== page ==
Huffman then went on to explain how his bill would address this issue, as well as several other issues concerning the drought. This is a very important issue to be aware of, as salmon are crucial to the survival of several habitats and ecosystems throughout California. We don’t need to protect salmon just to save salmon, we need to protect them to preserve all of the wildlife systems that depend on them. Without these ecosystems, we will surely see a decline in the health and productivity of naturally occurring rivers and forests, which would impact humans as well as animals. Thanks to Jared Huffman for introducing this issue to Earthscope, as well as the several other environmental issues he mentioned to our team.

Thursday, August 11, 2016

Congressmen Jared Huffman: A Dedicated Public Servant and Community Leader

By Maggie Alves

On July 18th, 2016, the Earthscope Media team had the privilege of interviewing Congressman Jared Huffman at his local office in San Rafael. Huffman represents over 700,000 people in California’s second district, the northwest portion of California, ranging from the Golden Gate Bridge to the Oregon border. Huffman is a member of the Committee on Natural Resources and the House Committee on Transportation and Infrastructure. Huffman is an avid community member and an outspoken environmentalist. He works tirelessly to protect the environment and advocate for new important legislation. Despite his busy schedule, he loves connecting with his community, particularly the youth, and was kind enough to devote an hour to our group.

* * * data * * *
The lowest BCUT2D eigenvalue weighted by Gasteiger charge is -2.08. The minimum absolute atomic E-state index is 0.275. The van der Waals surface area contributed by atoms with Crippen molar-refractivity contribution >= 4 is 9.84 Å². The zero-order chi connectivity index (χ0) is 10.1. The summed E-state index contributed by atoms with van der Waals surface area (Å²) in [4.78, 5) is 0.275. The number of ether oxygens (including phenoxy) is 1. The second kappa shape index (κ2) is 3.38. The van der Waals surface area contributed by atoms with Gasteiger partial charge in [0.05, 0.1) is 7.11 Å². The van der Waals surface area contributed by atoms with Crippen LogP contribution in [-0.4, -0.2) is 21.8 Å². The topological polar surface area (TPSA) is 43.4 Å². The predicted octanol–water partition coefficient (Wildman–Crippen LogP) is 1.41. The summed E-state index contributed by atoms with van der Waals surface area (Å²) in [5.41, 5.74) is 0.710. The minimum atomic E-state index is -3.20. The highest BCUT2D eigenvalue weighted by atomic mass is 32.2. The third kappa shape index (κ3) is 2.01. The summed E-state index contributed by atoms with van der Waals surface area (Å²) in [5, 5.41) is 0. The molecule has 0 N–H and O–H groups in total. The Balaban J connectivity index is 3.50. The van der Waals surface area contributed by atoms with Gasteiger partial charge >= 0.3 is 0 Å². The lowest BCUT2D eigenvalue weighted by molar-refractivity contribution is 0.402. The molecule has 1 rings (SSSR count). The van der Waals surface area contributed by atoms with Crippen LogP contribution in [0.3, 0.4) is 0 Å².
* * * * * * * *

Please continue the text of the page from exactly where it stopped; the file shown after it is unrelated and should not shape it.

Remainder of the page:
After assembling in front of the building to review our questions, we entered through the large front doors. The waiting room was filled with flags, certificates, legal papers, and framed photos, including one of him with Obama. Once in his office, it didn’t feel like I was standing in the office of a respected political figure. The office perfectly reflected his personality; fishing and family photos covered the walls, there was a UCSB Sports Hall of Fame plaque for men’s volleyball, and official documents. Seeing a face in person that I have learned so much about in school was a surreal experience. His staff were incredibly friendly and accommodated to all nine of us being in a small space. Huffman addressed each of our questions thoroughly and made sure he clarified all his statements.